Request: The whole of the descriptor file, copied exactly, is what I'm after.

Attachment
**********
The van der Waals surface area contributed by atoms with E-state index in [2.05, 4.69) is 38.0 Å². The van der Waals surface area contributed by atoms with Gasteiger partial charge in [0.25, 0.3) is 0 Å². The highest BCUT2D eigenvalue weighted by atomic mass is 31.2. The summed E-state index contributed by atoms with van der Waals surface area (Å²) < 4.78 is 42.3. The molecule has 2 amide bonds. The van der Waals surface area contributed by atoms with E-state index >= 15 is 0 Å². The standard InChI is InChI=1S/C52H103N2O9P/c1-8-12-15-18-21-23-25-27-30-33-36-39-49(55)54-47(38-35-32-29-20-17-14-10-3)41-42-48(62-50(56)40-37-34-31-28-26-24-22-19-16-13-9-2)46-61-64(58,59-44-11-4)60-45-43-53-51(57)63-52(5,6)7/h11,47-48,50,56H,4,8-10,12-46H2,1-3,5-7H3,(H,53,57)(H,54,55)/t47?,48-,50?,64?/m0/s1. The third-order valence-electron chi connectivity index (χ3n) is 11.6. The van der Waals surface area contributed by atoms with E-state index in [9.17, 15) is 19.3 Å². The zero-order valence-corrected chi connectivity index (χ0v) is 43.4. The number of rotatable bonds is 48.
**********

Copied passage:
The van der Waals surface area contributed by atoms with E-state index in [2.05, 4.69) is 38.0 Å². The van der Waals surface area contributed by atoms with Gasteiger partial charge in [0.25, 0.3) is 0 Å². The highest BCUT2D eigenvalue weighted by atomic mass is 31.2. The summed E-state index contributed by atoms with van der Waals surface area (Å²) < 4.78 is 42.3. The molecule has 2 amide bonds. The van der Waals surface area contributed by atoms with E-state index >= 15 is 0 Å². The standard InChI is InChI=1S/C52H103N2O9P/c1-8-12-15-18-21-23-25-27-30-33-36-39-49(55)54-47(38-35-32-29-20-17-14-10-3)41-42-48(62-50(56)40-37-34-31-28-26-24-22-19-16-13-9-2)46-61-64(58,59-44-11-4)60-45-43-53-51(57)63-52(5,6)7/h11,47-48,50,56H,4,8-10,12-46H2,1-3,5-7H3,(H,53,57)(H,54,55)/t47?,48-,50?,64?/m0/s1. The third-order valence-electron chi connectivity index (χ3n) is 11.6. The van der Waals surface area contributed by atoms with E-state index in [9.17, 15) is 19.3 Å². The zero-order valence-corrected chi connectivity index (χ0v) is 43.4. The number of rotatable bonds is 48.